2. Lelainia Lloyd

    Hi Donna,
    This is not to take the place of Medical alert bracelets. The idea is that if you are having to go into the ER say on a weekend or in an unfamiliar place, that it would help smooth the way to getting the correct treatment in a timely manner. Many NMO patients find that they waste alot of time trying to explain the serious of NMO and that they need steroids. Some have even even sent home without getting help. This is not meant to replace anything, but to enhance their ability to get help.

    Comment by Lelainia Lloyd on July 6, 2015 at 2:03 pm

  3. Iliana Barahona

    It would be nice to see this in other provinces like Ontario!

    Comment by Iliana Barahona on July 6, 2015 at 2:23 pm

  4. Lelainia Lloyd

    Yes! That would be fantastic!!

    Comment by Lelainia Lloyd on July 6, 2015 at 2:42 pm

  5. Michele Dollar

    I would like to see this come to the US as I see this being a very informative tool!

    Comment by Michele Dollar on July 6, 2015 at 3:03 pm

  6. Lelainia Lloyd

    Thanks Michele! I’d love to see that happen too!

    Comment by Lelainia Lloyd on July 6, 2015 at 3:34 pm

  7. Mary Philip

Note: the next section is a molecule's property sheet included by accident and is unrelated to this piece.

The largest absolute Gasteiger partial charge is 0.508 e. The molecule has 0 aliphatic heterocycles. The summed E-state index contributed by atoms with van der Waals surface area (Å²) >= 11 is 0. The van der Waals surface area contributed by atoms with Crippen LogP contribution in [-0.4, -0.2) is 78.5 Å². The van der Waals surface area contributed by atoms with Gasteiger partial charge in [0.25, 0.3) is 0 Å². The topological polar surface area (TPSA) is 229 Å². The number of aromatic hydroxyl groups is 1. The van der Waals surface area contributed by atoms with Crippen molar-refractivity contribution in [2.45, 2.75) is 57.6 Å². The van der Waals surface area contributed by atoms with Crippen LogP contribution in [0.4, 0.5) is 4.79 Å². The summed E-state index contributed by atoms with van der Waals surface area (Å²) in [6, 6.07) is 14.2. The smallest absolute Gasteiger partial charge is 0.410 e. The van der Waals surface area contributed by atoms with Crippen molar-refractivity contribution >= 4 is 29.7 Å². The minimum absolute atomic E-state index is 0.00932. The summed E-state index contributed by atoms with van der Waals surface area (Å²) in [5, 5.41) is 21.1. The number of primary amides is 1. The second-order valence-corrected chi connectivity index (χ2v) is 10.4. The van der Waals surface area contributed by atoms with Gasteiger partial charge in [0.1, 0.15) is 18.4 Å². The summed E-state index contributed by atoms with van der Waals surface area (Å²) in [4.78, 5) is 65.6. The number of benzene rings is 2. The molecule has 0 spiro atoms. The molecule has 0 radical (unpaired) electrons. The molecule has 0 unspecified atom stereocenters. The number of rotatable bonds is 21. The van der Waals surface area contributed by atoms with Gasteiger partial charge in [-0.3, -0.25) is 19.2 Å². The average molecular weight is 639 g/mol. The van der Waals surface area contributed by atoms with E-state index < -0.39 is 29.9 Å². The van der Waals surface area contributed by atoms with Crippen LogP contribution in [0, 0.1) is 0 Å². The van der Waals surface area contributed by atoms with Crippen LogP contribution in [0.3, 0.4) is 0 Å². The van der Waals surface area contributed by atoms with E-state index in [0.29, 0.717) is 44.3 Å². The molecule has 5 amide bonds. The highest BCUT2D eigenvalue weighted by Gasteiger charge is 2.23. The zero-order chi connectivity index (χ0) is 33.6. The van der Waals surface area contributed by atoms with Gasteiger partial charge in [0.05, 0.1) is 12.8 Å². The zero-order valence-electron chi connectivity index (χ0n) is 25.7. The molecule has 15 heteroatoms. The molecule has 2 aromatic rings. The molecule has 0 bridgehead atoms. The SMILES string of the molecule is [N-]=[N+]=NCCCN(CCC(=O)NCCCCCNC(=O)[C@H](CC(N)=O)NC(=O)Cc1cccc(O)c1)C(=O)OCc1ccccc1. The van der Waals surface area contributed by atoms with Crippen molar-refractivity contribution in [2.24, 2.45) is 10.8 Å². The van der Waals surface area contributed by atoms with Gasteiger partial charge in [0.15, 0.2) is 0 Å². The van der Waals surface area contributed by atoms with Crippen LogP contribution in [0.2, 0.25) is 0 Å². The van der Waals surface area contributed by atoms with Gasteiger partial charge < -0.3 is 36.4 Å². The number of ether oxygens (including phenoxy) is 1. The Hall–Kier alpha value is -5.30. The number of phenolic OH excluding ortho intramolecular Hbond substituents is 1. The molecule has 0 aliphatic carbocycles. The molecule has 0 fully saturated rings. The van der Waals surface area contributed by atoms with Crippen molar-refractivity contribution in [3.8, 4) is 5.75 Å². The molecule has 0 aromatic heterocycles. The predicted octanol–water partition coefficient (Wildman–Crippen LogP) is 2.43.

The card is a great idea! A medic alert bracelet is also a good idea.

    Comment by Mary Philip on July 6, 2015 at 3:20 pm

  8. Lelainia Lloyd

    Thanks Mary! Yes, both help empower patients! I’ve had a medic alert bracelet for 22 years.

    Comment by Lelainia Lloyd on July 6, 2015 at 3:33 pm

  9. Paula Luce

    Would love to see these life saving cards available in the US!

    Comment by Paula Luce on July 6, 2015 at 3:24 pm

  10. Lelainia Lloyd

    Thanks Paula! Me too!

    Comment by Lelainia Lloyd on July 6, 2015 at 3:32 pm

  11. Katrina McMullen

    It’s not intended to replace medical alert bracelets but is a complimentary tool that can help to communicate your diagnosis and treatment options in case of a relapse. I recommend that your emergency contact and/or significant other carry the card too.

    Comment by Katrina McMullen on July 6, 2015 at 5:29 pm

  12. Tracy Owens

    The UK has a paper card with NMO info and the person’s doctor’s name, number, etc. on it.

    Here in the US Jodes McGarry designed a trifold (paper) card with similar info on it.

    I really like THIS card (hard plastic I’m assuming) with the bar code and and info on it. Similar to an implanted device card that you carry.

    For those worried about it not being found as first responders are going through your wallet for ID, I keep my Medic Alert card and my pacemaker card right WITH my driver’s license. That way they find it ALL when they find my driver’s license. Of course, I also wear a Medic Alert bracelet too but still….

    Comment by Tracy Owens on July 6, 2015 at 5:57 pm